It should be noted that this privilege is also partially due to my identity as a white American. Saman Haider, a Pakistani-American student studying in Amman this summer, told me, “As soon as I get into a taxi and I’m with a bunch of friends who are white, [the driver] will be like, ‘Where are you all from?’ and someone will say ‘America,’ but then he’ll look at me specifically and be like, ‘No, where are you from?’” The idea that non-white Americans must not “really” be from America makes it more difficult for these individuals to exercise American privilege.
This feeling of protection isn’t by chance—there are structural and historical phenomena that contribute to my sense of safety here. Jordan is heavily reliant on tourism, and officials seek to avoid issues with American travelers that could deter others in the future. In addition, the United States is an important partner to Jordan economically and diplomatically. Jordan’s dearth of natural resources make it dependent on aid from countries like the United States. These political and economic factors trickle down to my everyday experience in Amman, making it more likely authorities will be on my side in Jordan.
Historical power dynamics also contribute to my American privilege. The majority of Jordanians are Palestinian, and I feel like I carry the weight of US foreign policy with me in every interaction, especially given Trump’s recent strong pivot to Israel. I may be a guest of this country and required to adapt to local culture for the duration of my stay, but Jordan exists in a world order largely defined by United States policy.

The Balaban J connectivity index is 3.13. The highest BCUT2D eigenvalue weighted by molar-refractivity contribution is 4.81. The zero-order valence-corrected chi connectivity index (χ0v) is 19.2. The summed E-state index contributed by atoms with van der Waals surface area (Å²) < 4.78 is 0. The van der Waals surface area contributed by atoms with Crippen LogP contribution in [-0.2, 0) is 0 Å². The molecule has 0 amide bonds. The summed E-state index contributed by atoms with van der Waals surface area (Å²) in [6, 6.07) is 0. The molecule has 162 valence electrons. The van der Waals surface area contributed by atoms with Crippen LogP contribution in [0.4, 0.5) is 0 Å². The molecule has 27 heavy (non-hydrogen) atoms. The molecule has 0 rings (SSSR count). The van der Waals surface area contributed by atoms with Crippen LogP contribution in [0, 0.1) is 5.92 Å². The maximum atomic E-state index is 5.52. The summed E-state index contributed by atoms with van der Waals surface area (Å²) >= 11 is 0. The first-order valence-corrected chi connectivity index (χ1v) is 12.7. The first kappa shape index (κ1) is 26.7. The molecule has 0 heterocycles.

I have also become aware of how my Americanness privileges me to deal with harassment in a way that Jordanian women cannot. From my personal experience, it seems that street harassment happens more frequently to American women than Jordanian women, perhaps because of stereotypes about American women being more sexually active. However, Jordanian women also face consistent harassment in public spaces, though there is no official research on rates of harassment in Jordan and the Jordanian Department of Statistics does not have any official data on sexual harassment because the subject is taboo even in academia. The lack of data itself could contribute to a culture of silence around sexual harassment in which women are less likely to be believed.
Unlike me and my fellow American students, Jordanian women are subject to cultural expectations for women to be more submissive, making it less acceptable for them to respond to actions or words that make them uncomfortable. Jordanian women reporting harassment are less likely to be believed and reporting harassment can even be seen as a negative reflection on the woman herself. How was she dressed? What did she say or do to provoke the man? (Incidentally, these questions ring all too familiar to discussions of sexual harassment and assault in the US).